This all has to do with the idea of home, of belonging to a group of people, with the social and political state, the geographic belonging, with what it means to live in a different social situation, what it means to live in a limited urban environment."

Honor Harger, New Zealand/United Kingdom:

"In the problem of translation there are different ways of thinking, the idea of getting lost in the labyrinth of thoughts, and the idea of intellectual junk. It's interesting to speak about the role of translation for the CFront Web site and within our topic of crossing points. Some words do not exist in other languages. The question is how to visualize this fact in the working process. The point is not only about interpretation, but rather about how you feel at home. These things cannot be translated. Their remain blanks."

Geert Lovink, Netherlands/Australia:

"We still have no defined, final aim. This requires the efforts of many people, so that we can find out some definition or answer to the topic posed. Let's make a debate about East and West, comment on it and use it for the Web site."

Tapio Mäkelä, Finland:

"Some discourses on the new media, especially about the translocal and the global, are nothing new and can be found back in the socialist and communist discourse."

Eric Kluitenberg, Netherlands:

"I would like to come back to socialism, which is becoming a forbidden word in Western Europe. In a similar way, when the economic vocabulary dominates, any social activity will be described in economic terms. The economic vocabulary may be seen as a common language, a standard. An example of this is how the idea of the citizen is being replaced by the idea of the user."

Nina Czegledy, Hungary/Canada:

"In social and institutionalized relationships we either use softer words that hide certain relations or we do not at all speak about certain things. An interesting example of this is how the student becomes a client."

Tapio Mäkelä, Finland:

"In communication it seems as if the very media is the common language. When we speak of the new economy, about different classes, about unemployment, when socialism and similar processes are mentioned, we are not looking for a final result. In our case we need to look for things in common, for links."

Ana Peraica, Croatia/Netherlands:

"It looks like this has come up in Communication Front. The idea of the interface can be used to hide some differences. Our debate reminds me of the discussions of communist times, where it's not the final result that is so important. New and newer ideas are invented, without looking for anything concrete.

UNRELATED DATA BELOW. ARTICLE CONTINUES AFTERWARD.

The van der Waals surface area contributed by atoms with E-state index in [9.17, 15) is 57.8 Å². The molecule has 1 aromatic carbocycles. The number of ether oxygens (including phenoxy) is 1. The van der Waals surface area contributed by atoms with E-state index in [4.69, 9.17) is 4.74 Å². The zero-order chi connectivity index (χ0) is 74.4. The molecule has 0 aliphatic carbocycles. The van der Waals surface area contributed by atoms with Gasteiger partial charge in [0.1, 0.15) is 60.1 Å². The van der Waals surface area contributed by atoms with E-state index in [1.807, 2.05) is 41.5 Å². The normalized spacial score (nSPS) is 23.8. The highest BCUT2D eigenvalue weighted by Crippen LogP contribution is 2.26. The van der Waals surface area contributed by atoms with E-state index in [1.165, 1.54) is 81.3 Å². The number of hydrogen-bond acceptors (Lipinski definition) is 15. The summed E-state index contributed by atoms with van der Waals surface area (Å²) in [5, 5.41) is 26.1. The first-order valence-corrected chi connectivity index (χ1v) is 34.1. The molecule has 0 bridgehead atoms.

These ideas pile up as intellectual junk. The ideas continue to exist in different forms to this day. To what extent is the idea of communism radioactive and can contaminate, irradiate?"

Alain Kessi, Switzerland/Bulgaria:

"Already during the industrial revolution in Europe and the introduction of machines, there was sabotage of machines. People took the side of the attacks against technology. It's very important to distinguish between the technological means and our wishes, to keep in mind the context in which technologies are launched - the relation between our personal needs and technological control. The algorithmic logic stands against the logic of life. Technologies and life are complete opposites. The historic force behind the development of technologies does not take into account the needs of people.

You see technology as a means to attack the system. I'll be curious to understand how a critique of the Internet can be presented on the Internet! Maybe through some kind of self-irony. Let's destroy the Net!"

Dimos Dimitriou, Greece:

"I don't think that we can make an absolute distinction between technologies and the real life of contemporary people like this."

Nina Czegledy, Hungary/Canada:

"Our project for the CFront Web site interprets the idea of the impossibility to make a unified package of criteria and values in the language of technology. The difficulty of translating languages through the language of informatics is not only a symbol of the different linguistic codes, but also a search for compatibility of languages and machines. The language of information technology imposes a definite logic and limitations. The message attains a different form. It is clear that with the means of the machine language it is impossible to translate a linguistic text, genetic codes, linguistic concepts."

Tazi statiq na bylgarski / This text in Bulgarian